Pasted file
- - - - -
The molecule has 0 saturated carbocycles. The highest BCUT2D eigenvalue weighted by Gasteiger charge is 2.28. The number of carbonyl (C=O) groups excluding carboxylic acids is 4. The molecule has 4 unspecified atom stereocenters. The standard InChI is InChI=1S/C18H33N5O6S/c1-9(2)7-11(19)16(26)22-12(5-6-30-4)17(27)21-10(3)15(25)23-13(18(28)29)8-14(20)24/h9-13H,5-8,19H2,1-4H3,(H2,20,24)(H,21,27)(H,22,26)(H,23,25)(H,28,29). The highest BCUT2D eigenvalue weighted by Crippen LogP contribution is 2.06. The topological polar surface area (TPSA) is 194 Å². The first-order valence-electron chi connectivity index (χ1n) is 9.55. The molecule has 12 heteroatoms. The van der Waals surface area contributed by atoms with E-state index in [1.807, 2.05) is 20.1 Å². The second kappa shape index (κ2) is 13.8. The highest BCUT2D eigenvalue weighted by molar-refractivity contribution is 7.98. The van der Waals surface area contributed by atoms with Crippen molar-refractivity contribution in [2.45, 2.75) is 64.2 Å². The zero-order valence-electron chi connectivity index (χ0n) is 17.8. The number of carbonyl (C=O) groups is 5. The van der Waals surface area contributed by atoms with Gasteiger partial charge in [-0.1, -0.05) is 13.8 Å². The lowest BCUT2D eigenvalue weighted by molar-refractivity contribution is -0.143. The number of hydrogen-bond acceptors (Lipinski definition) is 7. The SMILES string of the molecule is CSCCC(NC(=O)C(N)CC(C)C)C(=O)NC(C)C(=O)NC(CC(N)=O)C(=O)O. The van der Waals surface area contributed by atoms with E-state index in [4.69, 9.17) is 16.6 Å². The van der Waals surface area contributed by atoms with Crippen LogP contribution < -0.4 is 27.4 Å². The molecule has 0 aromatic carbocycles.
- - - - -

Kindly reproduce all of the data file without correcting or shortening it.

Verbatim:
The molecule has 0 saturated carbocycles. The highest BCUT2D eigenvalue weighted by Gasteiger charge is 2.28. The number of carbonyl (C=O) groups excluding carboxylic acids is 4. The molecule has 4 unspecified atom stereocenters. The standard InChI is InChI=1S/C18H33N5O6S/c1-9(2)7-11(19)16(26)22-12(5-6-30-4)17(27)21-10(3)15(25)23-13(18(28)29)8-14(20)24/h9-13H,5-8,19H2,1-4H3,(H2,20,24)(H,21,27)(H,22,26)(H,23,25)(H,28,29). The highest BCUT2D eigenvalue weighted by Crippen LogP contribution is 2.06. The topological polar surface area (TPSA) is 194 Å². The first-order valence-electron chi connectivity index (χ1n) is 9.55. The molecule has 12 heteroatoms. The van der Waals surface area contributed by atoms with E-state index in [1.807, 2.05) is 20.1 Å². The second kappa shape index (κ2) is 13.8. The highest BCUT2D eigenvalue weighted by molar-refractivity contribution is 7.98. The van der Waals surface area contributed by atoms with Crippen molar-refractivity contribution in [2.45, 2.75) is 64.2 Å². The zero-order valence-electron chi connectivity index (χ0n) is 17.8. The number of carbonyl (C=O) groups is 5. The van der Waals surface area contributed by atoms with Gasteiger partial charge in [-0.1, -0.05) is 13.8 Å². The lowest BCUT2D eigenvalue weighted by molar-refractivity contribution is -0.143. The number of hydrogen-bond acceptors (Lipinski definition) is 7. The SMILES string of the molecule is CSCCC(NC(=O)C(N)CC(C)C)C(=O)NC(C)C(=O)NC(CC(N)=O)C(=O)O. The van der Waals surface area contributed by atoms with E-state index in [4.69, 9.17) is 16.6 Å². The van der Waals surface area contributed by atoms with Crippen LogP contribution < -0.4 is 27.4 Å². The molecule has 0 aromatic carbocycles.